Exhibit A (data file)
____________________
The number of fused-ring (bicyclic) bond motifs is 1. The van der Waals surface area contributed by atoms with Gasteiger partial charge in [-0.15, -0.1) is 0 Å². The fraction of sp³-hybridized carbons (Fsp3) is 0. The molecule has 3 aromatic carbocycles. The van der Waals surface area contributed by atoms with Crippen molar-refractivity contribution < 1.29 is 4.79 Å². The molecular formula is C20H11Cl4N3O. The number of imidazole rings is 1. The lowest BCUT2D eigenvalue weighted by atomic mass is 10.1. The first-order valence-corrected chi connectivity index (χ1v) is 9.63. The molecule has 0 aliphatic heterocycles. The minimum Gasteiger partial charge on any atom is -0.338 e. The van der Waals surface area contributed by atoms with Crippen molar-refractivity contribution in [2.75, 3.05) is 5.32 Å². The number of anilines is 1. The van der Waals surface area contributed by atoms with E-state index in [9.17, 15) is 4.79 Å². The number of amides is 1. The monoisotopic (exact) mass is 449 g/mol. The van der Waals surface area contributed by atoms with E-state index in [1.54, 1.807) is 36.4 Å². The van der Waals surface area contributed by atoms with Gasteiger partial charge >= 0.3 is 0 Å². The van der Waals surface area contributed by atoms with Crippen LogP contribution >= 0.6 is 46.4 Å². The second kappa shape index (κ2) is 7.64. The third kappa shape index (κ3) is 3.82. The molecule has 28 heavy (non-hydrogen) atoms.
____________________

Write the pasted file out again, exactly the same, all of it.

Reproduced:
The number of fused-ring (bicyclic) bond motifs is 1. The van der Waals surface area contributed by atoms with Gasteiger partial charge in [-0.15, -0.1) is 0 Å². The fraction of sp³-hybridized carbons (Fsp3) is 0. The molecule has 3 aromatic carbocycles. The van der Waals surface area contributed by atoms with Crippen molar-refractivity contribution < 1.29 is 4.79 Å². The molecular formula is C20H11Cl4N3O. The number of imidazole rings is 1. The lowest BCUT2D eigenvalue weighted by atomic mass is 10.1. The first-order valence-corrected chi connectivity index (χ1v) is 9.63. The molecule has 0 aliphatic heterocycles. The minimum Gasteiger partial charge on any atom is -0.338 e. The van der Waals surface area contributed by atoms with Crippen molar-refractivity contribution in [2.75, 3.05) is 5.32 Å². The number of anilines is 1. The van der Waals surface area contributed by atoms with E-state index in [9.17, 15) is 4.79 Å². The number of amides is 1. The monoisotopic (exact) mass is 449 g/mol. The van der Waals surface area contributed by atoms with E-state index in [1.54, 1.807) is 36.4 Å². The van der Waals surface area contributed by atoms with Gasteiger partial charge >= 0.3 is 0 Å². The van der Waals surface area contributed by atoms with Crippen LogP contribution >= 0.6 is 46.4 Å². The second kappa shape index (κ2) is 7.64. The third kappa shape index (κ3) is 3.82. The molecule has 28 heavy (non-hydrogen) atoms.